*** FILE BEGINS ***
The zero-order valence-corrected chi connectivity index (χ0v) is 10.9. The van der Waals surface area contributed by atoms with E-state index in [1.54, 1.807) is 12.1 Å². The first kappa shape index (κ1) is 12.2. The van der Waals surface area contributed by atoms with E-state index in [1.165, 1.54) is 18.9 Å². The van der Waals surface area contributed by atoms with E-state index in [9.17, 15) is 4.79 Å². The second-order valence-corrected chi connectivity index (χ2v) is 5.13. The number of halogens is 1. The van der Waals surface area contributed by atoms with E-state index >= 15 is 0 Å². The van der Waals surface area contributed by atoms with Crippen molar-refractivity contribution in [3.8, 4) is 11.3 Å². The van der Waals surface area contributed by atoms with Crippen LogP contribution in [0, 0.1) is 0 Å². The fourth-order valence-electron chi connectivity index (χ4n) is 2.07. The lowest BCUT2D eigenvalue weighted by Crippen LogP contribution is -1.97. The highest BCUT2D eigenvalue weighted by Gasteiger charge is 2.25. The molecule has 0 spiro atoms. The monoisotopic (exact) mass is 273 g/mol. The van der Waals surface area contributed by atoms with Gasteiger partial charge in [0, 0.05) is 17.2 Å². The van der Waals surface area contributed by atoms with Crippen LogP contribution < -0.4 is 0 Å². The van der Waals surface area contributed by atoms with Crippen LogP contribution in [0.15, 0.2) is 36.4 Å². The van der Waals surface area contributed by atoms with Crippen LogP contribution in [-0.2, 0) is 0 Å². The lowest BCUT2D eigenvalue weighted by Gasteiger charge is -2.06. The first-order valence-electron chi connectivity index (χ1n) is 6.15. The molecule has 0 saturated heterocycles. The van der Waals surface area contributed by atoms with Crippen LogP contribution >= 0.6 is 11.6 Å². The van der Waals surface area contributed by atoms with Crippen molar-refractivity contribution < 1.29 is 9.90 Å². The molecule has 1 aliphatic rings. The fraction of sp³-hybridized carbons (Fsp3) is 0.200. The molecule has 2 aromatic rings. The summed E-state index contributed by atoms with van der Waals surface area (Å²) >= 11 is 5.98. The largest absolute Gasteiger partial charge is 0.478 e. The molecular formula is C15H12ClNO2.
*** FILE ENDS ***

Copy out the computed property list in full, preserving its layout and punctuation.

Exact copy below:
The zero-order valence-corrected chi connectivity index (χ0v) is 10.9. The van der Waals surface area contributed by atoms with E-state index in [1.54, 1.807) is 12.1 Å². The first kappa shape index (κ1) is 12.2. The van der Waals surface area contributed by atoms with E-state index in [1.165, 1.54) is 18.9 Å². The van der Waals surface area contributed by atoms with E-state index in [9.17, 15) is 4.79 Å². The second-order valence-corrected chi connectivity index (χ2v) is 5.13. The number of halogens is 1. The van der Waals surface area contributed by atoms with E-state index >= 15 is 0 Å². The van der Waals surface area contributed by atoms with Crippen molar-refractivity contribution in [3.8, 4) is 11.3 Å². The van der Waals surface area contributed by atoms with Crippen LogP contribution in [0, 0.1) is 0 Å². The fourth-order valence-electron chi connectivity index (χ4n) is 2.07. The lowest BCUT2D eigenvalue weighted by Crippen LogP contribution is -1.97. The highest BCUT2D eigenvalue weighted by Gasteiger charge is 2.25. The molecule has 0 spiro atoms. The monoisotopic (exact) mass is 273 g/mol. The van der Waals surface area contributed by atoms with Gasteiger partial charge in [0, 0.05) is 17.2 Å². The van der Waals surface area contributed by atoms with Crippen LogP contribution < -0.4 is 0 Å². The van der Waals surface area contributed by atoms with Crippen LogP contribution in [0.15, 0.2) is 36.4 Å². The van der Waals surface area contributed by atoms with Crippen LogP contribution in [-0.2, 0) is 0 Å². The lowest BCUT2D eigenvalue weighted by Gasteiger charge is -2.06. The first-order valence-electron chi connectivity index (χ1n) is 6.15. The molecule has 0 saturated heterocycles. The van der Waals surface area contributed by atoms with Crippen LogP contribution >= 0.6 is 11.6 Å². The van der Waals surface area contributed by atoms with Crippen molar-refractivity contribution < 1.29 is 9.90 Å². The molecule has 1 aliphatic rings. The fraction of sp³-hybridized carbons (Fsp3) is 0.200. The molecule has 2 aromatic rings. The summed E-state index contributed by atoms with van der Waals surface area (Å²) >= 11 is 5.98. The largest absolute Gasteiger partial charge is 0.478 e. The molecular formula is C15H12ClNO2.